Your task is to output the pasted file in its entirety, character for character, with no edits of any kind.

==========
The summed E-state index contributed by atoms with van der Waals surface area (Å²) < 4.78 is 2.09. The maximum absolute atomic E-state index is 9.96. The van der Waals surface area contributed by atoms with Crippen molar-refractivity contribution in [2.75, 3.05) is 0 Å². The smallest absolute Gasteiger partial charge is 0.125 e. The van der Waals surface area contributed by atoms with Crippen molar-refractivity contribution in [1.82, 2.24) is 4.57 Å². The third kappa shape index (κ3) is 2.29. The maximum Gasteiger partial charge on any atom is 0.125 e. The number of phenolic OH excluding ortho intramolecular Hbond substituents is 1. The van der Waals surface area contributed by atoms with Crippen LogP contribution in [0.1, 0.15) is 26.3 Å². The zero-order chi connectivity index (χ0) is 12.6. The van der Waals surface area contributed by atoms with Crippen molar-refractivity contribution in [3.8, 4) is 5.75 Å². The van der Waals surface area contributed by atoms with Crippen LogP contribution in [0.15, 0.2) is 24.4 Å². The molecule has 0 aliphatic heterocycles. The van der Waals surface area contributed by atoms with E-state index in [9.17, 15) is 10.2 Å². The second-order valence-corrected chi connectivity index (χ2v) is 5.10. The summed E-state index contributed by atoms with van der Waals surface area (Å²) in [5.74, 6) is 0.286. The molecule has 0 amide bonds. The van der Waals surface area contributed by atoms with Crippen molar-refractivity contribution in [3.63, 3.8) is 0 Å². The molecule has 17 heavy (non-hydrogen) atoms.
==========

The summed E-state index contributed by atoms with van der Waals surface area (Å²) < 4.78 is 2.09. The maximum absolute atomic E-state index is 9.96. The van der Waals surface area contributed by atoms with Crippen molar-refractivity contribution in [2.75, 3.05) is 0 Å². The smallest absolute Gasteiger partial charge is 0.125 e. The van der Waals surface area contributed by atoms with Crippen molar-refractivity contribution in [1.82, 2.24) is 4.57 Å². The third kappa shape index (κ3) is 2.29. The maximum Gasteiger partial charge on any atom is 0.125 e. The number of phenolic OH excluding ortho intramolecular Hbond substituents is 1. The van der Waals surface area contributed by atoms with Crippen LogP contribution in [0.1, 0.15) is 26.3 Å². The zero-order chi connectivity index (χ0) is 12.6. The van der Waals surface area contributed by atoms with Crippen molar-refractivity contribution in [3.8, 4) is 5.75 Å². The van der Waals surface area contributed by atoms with Crippen LogP contribution in [0.15, 0.2) is 24.4 Å². The molecule has 0 aliphatic heterocycles. The van der Waals surface area contributed by atoms with E-state index in [9.17, 15) is 10.2 Å². The second-order valence-corrected chi connectivity index (χ2v) is 5.10. The summed E-state index contributed by atoms with van der Waals surface area (Å²) in [5.74, 6) is 0.286. The molecule has 0 amide bonds. The van der Waals surface area contributed by atoms with Crippen molar-refractivity contribution in [3.63, 3.8) is 0 Å². The molecule has 17 heavy (non-hydrogen) atoms.